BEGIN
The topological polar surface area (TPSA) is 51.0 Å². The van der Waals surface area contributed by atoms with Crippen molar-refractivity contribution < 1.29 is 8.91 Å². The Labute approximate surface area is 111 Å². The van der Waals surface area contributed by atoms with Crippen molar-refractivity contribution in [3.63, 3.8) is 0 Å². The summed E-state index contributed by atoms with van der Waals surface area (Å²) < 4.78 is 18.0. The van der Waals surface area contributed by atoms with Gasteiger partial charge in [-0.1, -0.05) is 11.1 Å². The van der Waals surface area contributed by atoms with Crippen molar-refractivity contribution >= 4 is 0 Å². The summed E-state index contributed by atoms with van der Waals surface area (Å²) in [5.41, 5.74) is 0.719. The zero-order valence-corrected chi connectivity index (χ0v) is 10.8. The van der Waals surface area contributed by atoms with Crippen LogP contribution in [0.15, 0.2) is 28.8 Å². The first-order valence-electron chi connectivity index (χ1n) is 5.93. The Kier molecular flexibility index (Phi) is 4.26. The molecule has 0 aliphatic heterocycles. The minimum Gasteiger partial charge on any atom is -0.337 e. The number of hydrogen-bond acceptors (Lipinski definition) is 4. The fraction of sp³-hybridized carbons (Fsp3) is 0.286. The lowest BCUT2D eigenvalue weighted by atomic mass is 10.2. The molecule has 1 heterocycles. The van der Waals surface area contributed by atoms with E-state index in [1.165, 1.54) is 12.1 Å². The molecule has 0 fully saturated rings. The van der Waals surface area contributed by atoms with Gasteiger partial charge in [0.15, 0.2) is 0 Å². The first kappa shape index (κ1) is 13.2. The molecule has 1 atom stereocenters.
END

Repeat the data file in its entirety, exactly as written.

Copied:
The topological polar surface area (TPSA) is 51.0 Å². The van der Waals surface area contributed by atoms with Crippen molar-refractivity contribution < 1.29 is 8.91 Å². The Labute approximate surface area is 111 Å². The van der Waals surface area contributed by atoms with Crippen molar-refractivity contribution in [3.63, 3.8) is 0 Å². The summed E-state index contributed by atoms with van der Waals surface area (Å²) < 4.78 is 18.0. The van der Waals surface area contributed by atoms with Gasteiger partial charge in [-0.1, -0.05) is 11.1 Å². The van der Waals surface area contributed by atoms with Crippen molar-refractivity contribution >= 4 is 0 Å². The summed E-state index contributed by atoms with van der Waals surface area (Å²) in [5.41, 5.74) is 0.719. The zero-order valence-corrected chi connectivity index (χ0v) is 10.8. The van der Waals surface area contributed by atoms with Crippen LogP contribution in [0.15, 0.2) is 28.8 Å². The first-order valence-electron chi connectivity index (χ1n) is 5.93. The Kier molecular flexibility index (Phi) is 4.26. The molecule has 0 aliphatic heterocycles. The minimum Gasteiger partial charge on any atom is -0.337 e. The number of hydrogen-bond acceptors (Lipinski definition) is 4. The fraction of sp³-hybridized carbons (Fsp3) is 0.286. The lowest BCUT2D eigenvalue weighted by atomic mass is 10.2. The molecule has 1 heterocycles. The van der Waals surface area contributed by atoms with E-state index in [1.165, 1.54) is 12.1 Å². The molecule has 0 fully saturated rings. The van der Waals surface area contributed by atoms with Gasteiger partial charge in [0.15, 0.2) is 0 Å². The first kappa shape index (κ1) is 13.2. The molecule has 1 atom stereocenters.